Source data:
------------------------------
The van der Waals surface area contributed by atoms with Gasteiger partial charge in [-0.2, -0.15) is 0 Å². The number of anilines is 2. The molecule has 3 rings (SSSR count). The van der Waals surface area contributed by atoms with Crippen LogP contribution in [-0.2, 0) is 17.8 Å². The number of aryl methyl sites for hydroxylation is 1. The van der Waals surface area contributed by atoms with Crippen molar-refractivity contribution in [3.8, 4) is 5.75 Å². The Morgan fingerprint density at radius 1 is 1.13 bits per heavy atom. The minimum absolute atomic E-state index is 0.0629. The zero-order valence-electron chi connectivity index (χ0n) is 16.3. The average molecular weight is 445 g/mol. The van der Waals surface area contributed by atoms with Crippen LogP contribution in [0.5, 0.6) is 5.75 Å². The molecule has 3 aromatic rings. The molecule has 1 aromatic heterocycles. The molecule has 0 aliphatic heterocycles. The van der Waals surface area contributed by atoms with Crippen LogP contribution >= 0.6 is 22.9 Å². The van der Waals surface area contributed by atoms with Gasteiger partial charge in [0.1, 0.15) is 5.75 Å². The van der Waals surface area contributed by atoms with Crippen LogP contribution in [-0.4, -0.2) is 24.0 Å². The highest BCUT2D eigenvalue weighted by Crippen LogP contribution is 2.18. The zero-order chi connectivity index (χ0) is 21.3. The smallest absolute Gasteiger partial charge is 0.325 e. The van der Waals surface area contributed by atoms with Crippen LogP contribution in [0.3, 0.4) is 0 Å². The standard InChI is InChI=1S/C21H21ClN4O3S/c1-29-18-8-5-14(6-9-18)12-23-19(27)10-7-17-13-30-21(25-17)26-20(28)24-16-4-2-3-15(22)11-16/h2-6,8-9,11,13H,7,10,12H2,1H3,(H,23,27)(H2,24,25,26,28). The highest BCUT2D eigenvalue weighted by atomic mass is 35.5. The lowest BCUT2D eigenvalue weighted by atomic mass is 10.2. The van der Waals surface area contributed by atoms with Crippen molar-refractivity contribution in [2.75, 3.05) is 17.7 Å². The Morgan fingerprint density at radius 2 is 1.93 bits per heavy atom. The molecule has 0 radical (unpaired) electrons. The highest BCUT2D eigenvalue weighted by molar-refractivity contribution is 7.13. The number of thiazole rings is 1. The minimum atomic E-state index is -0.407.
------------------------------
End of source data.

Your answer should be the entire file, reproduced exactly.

The van der Waals surface area contributed by atoms with Gasteiger partial charge in [-0.2, -0.15) is 0 Å². The number of anilines is 2. The molecule has 3 rings (SSSR count). The van der Waals surface area contributed by atoms with Crippen LogP contribution in [-0.2, 0) is 17.8 Å². The number of aryl methyl sites for hydroxylation is 1. The van der Waals surface area contributed by atoms with Crippen molar-refractivity contribution in [3.8, 4) is 5.75 Å². The Morgan fingerprint density at radius 1 is 1.13 bits per heavy atom. The minimum absolute atomic E-state index is 0.0629. The zero-order valence-electron chi connectivity index (χ0n) is 16.3. The average molecular weight is 445 g/mol. The van der Waals surface area contributed by atoms with Crippen LogP contribution in [0.5, 0.6) is 5.75 Å². The molecule has 3 aromatic rings. The molecule has 1 aromatic heterocycles. The molecule has 0 aliphatic heterocycles. The van der Waals surface area contributed by atoms with Crippen LogP contribution >= 0.6 is 22.9 Å². The van der Waals surface area contributed by atoms with Gasteiger partial charge in [0.1, 0.15) is 5.75 Å². The van der Waals surface area contributed by atoms with Crippen LogP contribution in [-0.4, -0.2) is 24.0 Å². The highest BCUT2D eigenvalue weighted by Crippen LogP contribution is 2.18. The zero-order chi connectivity index (χ0) is 21.3. The smallest absolute Gasteiger partial charge is 0.325 e. The van der Waals surface area contributed by atoms with Crippen LogP contribution in [0.3, 0.4) is 0 Å². The standard InChI is InChI=1S/C21H21ClN4O3S/c1-29-18-8-5-14(6-9-18)12-23-19(27)10-7-17-13-30-21(25-17)26-20(28)24-16-4-2-3-15(22)11-16/h2-6,8-9,11,13H,7,10,12H2,1H3,(H,23,27)(H2,24,25,26,28). The highest BCUT2D eigenvalue weighted by atomic mass is 35.5. The lowest BCUT2D eigenvalue weighted by atomic mass is 10.2. The van der Waals surface area contributed by atoms with Crippen molar-refractivity contribution in [2.75, 3.05) is 17.7 Å². The Morgan fingerprint density at radius 2 is 1.93 bits per heavy atom. The molecule has 0 radical (unpaired) electrons. The highest BCUT2D eigenvalue weighted by molar-refractivity contribution is 7.13. The number of thiazole rings is 1. The minimum atomic E-state index is -0.407.